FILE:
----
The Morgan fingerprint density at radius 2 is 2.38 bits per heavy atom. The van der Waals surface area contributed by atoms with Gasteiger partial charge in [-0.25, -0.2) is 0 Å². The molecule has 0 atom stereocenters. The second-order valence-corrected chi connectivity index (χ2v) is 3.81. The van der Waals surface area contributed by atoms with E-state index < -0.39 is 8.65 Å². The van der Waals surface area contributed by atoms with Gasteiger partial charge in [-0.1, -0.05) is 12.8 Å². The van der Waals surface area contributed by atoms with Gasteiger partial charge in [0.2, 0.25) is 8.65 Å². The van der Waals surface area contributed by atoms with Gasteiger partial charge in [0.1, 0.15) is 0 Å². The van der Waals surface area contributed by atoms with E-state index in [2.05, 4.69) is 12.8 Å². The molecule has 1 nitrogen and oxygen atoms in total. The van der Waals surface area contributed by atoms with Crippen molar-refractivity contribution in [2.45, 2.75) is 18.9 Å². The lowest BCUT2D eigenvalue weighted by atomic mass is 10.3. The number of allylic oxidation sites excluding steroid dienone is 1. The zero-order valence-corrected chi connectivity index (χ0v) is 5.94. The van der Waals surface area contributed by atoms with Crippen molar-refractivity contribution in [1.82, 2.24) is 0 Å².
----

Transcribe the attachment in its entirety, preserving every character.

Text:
The Morgan fingerprint density at radius 2 is 2.38 bits per heavy atom. The van der Waals surface area contributed by atoms with Gasteiger partial charge in [-0.25, -0.2) is 0 Å². The molecule has 0 atom stereocenters. The second-order valence-corrected chi connectivity index (χ2v) is 3.81. The van der Waals surface area contributed by atoms with E-state index < -0.39 is 8.65 Å². The van der Waals surface area contributed by atoms with Gasteiger partial charge in [-0.1, -0.05) is 12.8 Å². The van der Waals surface area contributed by atoms with Gasteiger partial charge in [0.2, 0.25) is 8.65 Å². The van der Waals surface area contributed by atoms with Gasteiger partial charge in [0.1, 0.15) is 0 Å². The van der Waals surface area contributed by atoms with E-state index in [2.05, 4.69) is 12.8 Å². The molecule has 1 nitrogen and oxygen atoms in total. The van der Waals surface area contributed by atoms with Crippen molar-refractivity contribution in [2.45, 2.75) is 18.9 Å². The lowest BCUT2D eigenvalue weighted by atomic mass is 10.3. The number of allylic oxidation sites excluding steroid dienone is 1. The zero-order valence-corrected chi connectivity index (χ0v) is 5.94. The van der Waals surface area contributed by atoms with Crippen molar-refractivity contribution in [1.82, 2.24) is 0 Å².